Why dads can't be the dads they want to be


In most families, mothers and fathers both work hard. Pew Research recently reported that moms and dads in the U.S. work essentially equal hours when paid work hours are combined with household chores and child care hours. The Conversation

Pew also reports that fathers are putting more time into their families than ever before. Yet, many social scientists argue that subtle forms of parenting inequality endure.

Patriarchy and traditional roles to blame?

Some scholars and commentators argue that this inequality results from a patriarchal gender ideology: a power dynamic that affects how parents socialise their children and what roles men and women take on in families.

As a scholar who focuses on fathering and men’s health, I see my research paint a more complicated picture. While traditional gender attitudes and expectations tell an important part of the story, inequalities between moms and dads are not driven solely by beliefs or interpersonal interactions.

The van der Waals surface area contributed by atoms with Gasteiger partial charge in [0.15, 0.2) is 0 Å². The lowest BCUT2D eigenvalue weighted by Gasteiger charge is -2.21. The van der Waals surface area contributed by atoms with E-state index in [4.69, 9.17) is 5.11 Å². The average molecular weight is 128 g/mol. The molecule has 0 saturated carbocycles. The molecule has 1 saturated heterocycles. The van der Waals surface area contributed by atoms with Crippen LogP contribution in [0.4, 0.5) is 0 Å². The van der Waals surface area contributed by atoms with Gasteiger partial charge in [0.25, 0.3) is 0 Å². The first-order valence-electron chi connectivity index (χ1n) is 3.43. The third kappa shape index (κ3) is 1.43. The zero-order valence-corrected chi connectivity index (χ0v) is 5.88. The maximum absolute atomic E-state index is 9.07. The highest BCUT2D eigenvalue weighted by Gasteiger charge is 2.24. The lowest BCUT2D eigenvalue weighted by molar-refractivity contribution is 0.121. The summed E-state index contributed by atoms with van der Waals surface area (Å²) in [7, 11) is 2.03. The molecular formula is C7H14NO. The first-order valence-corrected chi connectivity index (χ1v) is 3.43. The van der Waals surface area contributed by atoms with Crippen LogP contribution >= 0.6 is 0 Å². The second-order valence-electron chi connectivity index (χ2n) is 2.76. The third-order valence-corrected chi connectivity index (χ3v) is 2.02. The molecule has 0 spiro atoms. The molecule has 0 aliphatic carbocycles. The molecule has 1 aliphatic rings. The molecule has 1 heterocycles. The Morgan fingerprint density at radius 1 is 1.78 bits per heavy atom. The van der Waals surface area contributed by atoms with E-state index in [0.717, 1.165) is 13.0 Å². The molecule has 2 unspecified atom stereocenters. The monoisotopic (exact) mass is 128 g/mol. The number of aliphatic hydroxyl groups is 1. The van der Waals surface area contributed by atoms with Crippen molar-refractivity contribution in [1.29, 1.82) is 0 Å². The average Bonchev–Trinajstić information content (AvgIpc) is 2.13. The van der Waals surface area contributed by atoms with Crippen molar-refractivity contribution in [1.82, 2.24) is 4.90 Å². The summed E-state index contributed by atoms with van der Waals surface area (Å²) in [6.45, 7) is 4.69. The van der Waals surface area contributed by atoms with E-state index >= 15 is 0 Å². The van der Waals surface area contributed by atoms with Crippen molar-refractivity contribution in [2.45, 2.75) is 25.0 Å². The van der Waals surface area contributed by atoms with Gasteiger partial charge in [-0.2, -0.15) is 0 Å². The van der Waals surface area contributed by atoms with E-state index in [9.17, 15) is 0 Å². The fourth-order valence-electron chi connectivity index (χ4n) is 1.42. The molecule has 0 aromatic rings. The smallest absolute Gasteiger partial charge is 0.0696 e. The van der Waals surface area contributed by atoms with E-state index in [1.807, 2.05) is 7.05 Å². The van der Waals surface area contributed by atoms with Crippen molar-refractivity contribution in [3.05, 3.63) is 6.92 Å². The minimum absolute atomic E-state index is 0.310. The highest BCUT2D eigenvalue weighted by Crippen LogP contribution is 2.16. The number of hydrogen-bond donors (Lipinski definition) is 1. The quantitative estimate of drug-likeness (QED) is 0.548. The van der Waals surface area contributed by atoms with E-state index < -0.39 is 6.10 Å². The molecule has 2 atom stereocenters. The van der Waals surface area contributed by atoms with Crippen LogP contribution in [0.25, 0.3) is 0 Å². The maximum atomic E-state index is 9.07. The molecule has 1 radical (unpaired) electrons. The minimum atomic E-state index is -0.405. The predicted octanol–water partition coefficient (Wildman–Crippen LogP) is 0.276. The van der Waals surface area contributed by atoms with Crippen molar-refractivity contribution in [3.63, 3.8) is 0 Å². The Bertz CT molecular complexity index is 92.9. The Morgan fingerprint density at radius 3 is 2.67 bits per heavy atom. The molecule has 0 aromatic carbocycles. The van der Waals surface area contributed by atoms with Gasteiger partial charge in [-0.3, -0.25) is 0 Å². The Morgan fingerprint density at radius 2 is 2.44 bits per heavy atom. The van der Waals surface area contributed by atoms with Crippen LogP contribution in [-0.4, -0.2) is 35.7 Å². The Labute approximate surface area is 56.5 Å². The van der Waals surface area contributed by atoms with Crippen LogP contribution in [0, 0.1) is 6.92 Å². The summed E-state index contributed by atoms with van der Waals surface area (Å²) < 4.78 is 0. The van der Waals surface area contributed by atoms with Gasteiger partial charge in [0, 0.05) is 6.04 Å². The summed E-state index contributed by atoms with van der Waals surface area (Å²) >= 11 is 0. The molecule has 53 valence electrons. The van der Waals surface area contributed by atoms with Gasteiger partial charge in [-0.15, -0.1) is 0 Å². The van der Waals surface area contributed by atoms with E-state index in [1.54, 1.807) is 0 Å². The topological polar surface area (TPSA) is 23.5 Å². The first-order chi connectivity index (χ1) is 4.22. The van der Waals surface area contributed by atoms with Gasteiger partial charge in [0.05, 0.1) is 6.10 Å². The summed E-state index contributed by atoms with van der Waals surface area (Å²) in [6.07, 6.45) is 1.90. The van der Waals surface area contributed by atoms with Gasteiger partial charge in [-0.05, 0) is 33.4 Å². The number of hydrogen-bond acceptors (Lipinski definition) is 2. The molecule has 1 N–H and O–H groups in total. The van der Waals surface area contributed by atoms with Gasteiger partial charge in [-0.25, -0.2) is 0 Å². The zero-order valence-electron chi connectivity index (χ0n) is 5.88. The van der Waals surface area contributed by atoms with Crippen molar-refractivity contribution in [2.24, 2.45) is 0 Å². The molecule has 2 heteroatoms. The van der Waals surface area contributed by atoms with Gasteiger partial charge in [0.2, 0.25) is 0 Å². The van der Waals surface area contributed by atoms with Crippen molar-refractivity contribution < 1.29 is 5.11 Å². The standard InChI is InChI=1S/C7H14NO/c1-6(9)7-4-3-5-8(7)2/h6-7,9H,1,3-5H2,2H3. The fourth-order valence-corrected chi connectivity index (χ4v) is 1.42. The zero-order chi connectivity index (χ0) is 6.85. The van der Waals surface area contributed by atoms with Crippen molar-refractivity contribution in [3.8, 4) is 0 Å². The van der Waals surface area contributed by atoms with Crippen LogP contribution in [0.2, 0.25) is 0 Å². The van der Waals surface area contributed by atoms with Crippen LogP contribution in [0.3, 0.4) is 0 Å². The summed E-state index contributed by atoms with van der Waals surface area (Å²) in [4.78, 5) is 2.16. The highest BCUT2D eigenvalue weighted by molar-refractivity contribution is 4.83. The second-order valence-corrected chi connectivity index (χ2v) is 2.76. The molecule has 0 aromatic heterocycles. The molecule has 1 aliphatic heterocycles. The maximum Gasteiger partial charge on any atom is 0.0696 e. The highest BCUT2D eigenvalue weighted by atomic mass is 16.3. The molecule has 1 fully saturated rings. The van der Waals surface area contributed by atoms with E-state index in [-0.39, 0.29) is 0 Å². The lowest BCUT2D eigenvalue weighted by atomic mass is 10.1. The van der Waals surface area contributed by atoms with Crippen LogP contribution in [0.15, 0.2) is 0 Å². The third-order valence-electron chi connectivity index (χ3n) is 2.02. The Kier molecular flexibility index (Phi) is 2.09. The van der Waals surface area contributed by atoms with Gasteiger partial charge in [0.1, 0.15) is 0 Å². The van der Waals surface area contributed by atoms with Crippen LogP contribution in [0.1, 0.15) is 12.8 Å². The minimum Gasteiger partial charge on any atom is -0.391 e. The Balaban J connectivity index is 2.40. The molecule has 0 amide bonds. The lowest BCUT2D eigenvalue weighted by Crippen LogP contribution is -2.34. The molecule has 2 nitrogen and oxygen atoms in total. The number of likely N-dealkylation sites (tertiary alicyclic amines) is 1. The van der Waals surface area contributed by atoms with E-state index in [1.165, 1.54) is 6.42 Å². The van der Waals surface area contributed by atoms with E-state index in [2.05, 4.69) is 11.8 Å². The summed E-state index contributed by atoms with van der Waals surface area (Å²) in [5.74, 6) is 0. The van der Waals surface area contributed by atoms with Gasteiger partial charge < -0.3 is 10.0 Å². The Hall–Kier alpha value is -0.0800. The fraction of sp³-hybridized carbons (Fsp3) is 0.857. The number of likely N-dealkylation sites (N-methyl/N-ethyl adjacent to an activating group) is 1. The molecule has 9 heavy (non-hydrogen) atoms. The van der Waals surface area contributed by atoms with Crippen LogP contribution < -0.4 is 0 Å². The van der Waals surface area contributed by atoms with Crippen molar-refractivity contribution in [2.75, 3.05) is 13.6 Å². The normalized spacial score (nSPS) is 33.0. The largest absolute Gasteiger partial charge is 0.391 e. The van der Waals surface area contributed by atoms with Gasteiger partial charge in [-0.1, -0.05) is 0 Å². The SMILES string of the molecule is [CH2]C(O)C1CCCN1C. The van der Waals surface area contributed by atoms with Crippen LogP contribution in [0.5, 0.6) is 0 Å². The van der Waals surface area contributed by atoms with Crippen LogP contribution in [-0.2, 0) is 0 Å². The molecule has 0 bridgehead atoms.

Fathers repeatedly tell researchers they want to be more involved parents, yet public policy and social institutions often prevent them from being the dads they want to be – hurting moms, dads and children alike.

Wasting the "magic moment": excluding dads from prenatal care

Engaging dads in prenatal care is a potentially powerful way to help set dads on positive parenting trajectories. I recently participated in a symposium of social work researchers that highlighted the importance of engaging fathers during this “magic moment” in their lives.

Dads who are actively included in prenatal care form a stronger “father” identity for themselves and are good parents by virtually any measure. In fact, the impact of the prenatal period is often stronger for dads who are already at risk of having low levels of engagement.

Yet, dads are often actively excluded from prenatal care. Obstetricians’ offices are rarely designed in ways that help doctors and nurses engage dads with their unborn child. For example, many ultrasound rooms do not include space for fathers to see their child for the first time. In general, obstetricians emphasize mother and child health – to the exclusion of other members of the family system.